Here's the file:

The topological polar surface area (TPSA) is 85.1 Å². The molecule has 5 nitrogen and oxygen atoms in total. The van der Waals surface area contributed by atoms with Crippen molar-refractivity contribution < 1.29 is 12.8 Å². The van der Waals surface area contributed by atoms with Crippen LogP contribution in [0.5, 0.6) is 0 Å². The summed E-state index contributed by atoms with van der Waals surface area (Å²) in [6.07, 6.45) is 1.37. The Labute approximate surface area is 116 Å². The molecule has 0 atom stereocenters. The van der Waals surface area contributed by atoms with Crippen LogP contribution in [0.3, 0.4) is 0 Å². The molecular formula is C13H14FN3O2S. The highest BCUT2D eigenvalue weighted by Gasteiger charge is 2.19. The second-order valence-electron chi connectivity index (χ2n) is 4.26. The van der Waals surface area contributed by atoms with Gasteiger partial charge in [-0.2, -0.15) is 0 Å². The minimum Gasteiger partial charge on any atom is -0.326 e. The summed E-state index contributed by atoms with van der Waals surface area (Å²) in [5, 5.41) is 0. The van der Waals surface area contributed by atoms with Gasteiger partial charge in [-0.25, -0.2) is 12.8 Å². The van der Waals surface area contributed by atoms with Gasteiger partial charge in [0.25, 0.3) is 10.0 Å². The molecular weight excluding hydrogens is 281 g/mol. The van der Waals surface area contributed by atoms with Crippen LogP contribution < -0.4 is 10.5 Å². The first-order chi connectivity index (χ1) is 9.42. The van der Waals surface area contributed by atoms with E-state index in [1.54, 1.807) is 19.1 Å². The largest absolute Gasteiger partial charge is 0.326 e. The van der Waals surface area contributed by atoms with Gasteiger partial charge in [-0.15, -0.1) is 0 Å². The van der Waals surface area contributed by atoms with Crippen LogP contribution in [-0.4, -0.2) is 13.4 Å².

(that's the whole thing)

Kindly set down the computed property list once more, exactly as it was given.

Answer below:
The topological polar surface area (TPSA) is 85.1 Å². The molecule has 5 nitrogen and oxygen atoms in total. The van der Waals surface area contributed by atoms with Crippen molar-refractivity contribution < 1.29 is 12.8 Å². The van der Waals surface area contributed by atoms with Crippen LogP contribution in [0.5, 0.6) is 0 Å². The summed E-state index contributed by atoms with van der Waals surface area (Å²) in [6.07, 6.45) is 1.37. The Labute approximate surface area is 116 Å². The molecule has 0 atom stereocenters. The van der Waals surface area contributed by atoms with Crippen LogP contribution in [0.3, 0.4) is 0 Å². The molecular formula is C13H14FN3O2S. The highest BCUT2D eigenvalue weighted by Gasteiger charge is 2.19. The second-order valence-electron chi connectivity index (χ2n) is 4.26. The van der Waals surface area contributed by atoms with Gasteiger partial charge in [-0.2, -0.15) is 0 Å². The minimum Gasteiger partial charge on any atom is -0.326 e. The summed E-state index contributed by atoms with van der Waals surface area (Å²) in [5, 5.41) is 0. The van der Waals surface area contributed by atoms with Gasteiger partial charge in [-0.25, -0.2) is 12.8 Å². The van der Waals surface area contributed by atoms with Gasteiger partial charge in [0.25, 0.3) is 10.0 Å². The molecular weight excluding hydrogens is 281 g/mol. The van der Waals surface area contributed by atoms with Crippen LogP contribution < -0.4 is 10.5 Å². The first-order chi connectivity index (χ1) is 9.42. The van der Waals surface area contributed by atoms with E-state index in [1.54, 1.807) is 19.1 Å². The largest absolute Gasteiger partial charge is 0.326 e. The van der Waals surface area contributed by atoms with Gasteiger partial charge in [-0.15, -0.1) is 0 Å². The van der Waals surface area contributed by atoms with Crippen LogP contribution in [-0.4, -0.2) is 13.4 Å².